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Subject: Wooden barrel with iron bars

Wooden barrel with iron bars

From: Richard Trela <rtrela<-at->
Date: Saturday, November 7, 2009
Ulla Klemela <ulla.klemela [at] nba__fi> writes

>A wooden barrel full of small iron bars was lifted from a medieval
>wreck-site in the Finnish coast of the Baltic Sea in 2006. The iron
>had corroded readily during the centuries of submersion forming a
>concretion around the whole barrel and infesting the wood badly with
>corrosion products.  Upon excavation in the lab about half of the
>largely mineralized iron bars were removed and subsequently
>stabilized. The remaining whole still consists of hundreds of iron
>bars corroded together and several wooden planks of the barrel.
>
>It is now dry and the plan is to leave it like that and display it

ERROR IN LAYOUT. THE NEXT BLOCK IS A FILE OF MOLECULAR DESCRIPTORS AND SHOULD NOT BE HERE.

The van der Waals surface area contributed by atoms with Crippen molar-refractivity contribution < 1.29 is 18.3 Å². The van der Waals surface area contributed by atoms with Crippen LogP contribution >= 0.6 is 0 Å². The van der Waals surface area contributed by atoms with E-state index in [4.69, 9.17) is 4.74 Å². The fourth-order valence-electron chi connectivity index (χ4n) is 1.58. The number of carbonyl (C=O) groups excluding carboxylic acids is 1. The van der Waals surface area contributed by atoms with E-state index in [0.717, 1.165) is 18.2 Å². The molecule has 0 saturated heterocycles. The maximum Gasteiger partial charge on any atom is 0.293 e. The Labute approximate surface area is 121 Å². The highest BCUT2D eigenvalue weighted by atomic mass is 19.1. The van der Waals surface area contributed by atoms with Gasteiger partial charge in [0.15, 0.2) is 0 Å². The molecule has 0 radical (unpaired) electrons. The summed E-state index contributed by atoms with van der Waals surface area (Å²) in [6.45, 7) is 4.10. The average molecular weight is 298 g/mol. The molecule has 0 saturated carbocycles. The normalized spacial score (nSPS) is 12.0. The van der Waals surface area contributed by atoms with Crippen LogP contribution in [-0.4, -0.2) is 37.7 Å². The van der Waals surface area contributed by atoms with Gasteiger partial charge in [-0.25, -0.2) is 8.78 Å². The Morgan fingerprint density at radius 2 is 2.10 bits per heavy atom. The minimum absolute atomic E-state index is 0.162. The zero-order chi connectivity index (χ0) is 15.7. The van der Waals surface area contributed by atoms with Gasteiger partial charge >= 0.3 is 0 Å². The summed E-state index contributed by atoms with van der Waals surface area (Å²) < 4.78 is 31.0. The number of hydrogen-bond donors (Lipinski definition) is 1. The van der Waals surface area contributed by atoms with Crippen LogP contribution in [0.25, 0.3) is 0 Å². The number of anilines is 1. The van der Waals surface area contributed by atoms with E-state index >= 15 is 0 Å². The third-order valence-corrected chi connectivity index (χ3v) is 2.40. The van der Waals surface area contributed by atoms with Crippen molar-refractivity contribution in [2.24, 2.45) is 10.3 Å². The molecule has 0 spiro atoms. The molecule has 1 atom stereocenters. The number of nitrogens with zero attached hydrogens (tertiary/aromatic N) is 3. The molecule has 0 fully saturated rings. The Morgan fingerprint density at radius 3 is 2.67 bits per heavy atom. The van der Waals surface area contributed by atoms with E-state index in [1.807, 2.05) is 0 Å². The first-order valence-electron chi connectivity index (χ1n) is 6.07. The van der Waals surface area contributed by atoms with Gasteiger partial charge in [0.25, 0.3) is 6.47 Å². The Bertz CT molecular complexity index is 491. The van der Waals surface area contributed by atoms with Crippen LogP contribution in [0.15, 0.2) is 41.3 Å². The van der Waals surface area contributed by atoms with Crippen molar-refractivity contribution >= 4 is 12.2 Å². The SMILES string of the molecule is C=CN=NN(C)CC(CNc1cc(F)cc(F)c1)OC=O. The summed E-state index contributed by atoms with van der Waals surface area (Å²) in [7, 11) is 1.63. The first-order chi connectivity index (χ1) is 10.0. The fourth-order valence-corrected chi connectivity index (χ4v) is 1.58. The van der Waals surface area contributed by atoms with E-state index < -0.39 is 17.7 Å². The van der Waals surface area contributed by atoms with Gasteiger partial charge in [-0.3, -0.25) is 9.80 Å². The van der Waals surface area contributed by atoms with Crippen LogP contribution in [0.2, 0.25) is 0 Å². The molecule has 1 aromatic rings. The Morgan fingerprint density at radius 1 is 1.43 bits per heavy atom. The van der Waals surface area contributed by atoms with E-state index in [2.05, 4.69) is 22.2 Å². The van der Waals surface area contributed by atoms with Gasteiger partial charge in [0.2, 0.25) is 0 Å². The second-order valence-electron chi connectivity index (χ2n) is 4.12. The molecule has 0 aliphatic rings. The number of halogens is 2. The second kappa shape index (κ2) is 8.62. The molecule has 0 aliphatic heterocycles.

>partially excavated. The problem is how to stabilize and display
>such a composite artifact. ...

If the untreated iron material can be removed, remove it and store
or display separated from the treated iron and wood barrel.  If it
cannot be removed store or display the composite artifact with
respect to the active corrosion, i.e., lower the humidity to the
level required for the iron.  The lowered humidity's effect on the
wood should be minimal to no effect since the barrel making process
would have used seasoned, i.e., properly dried material.


                                  ***
                  Conservation DistList Instance 23:17
                 Distributed: Sunday, November 15, 2009
                       Message Id: cdl-23-17-005
                                  ***
Received on Saturday, 7 November, 2009

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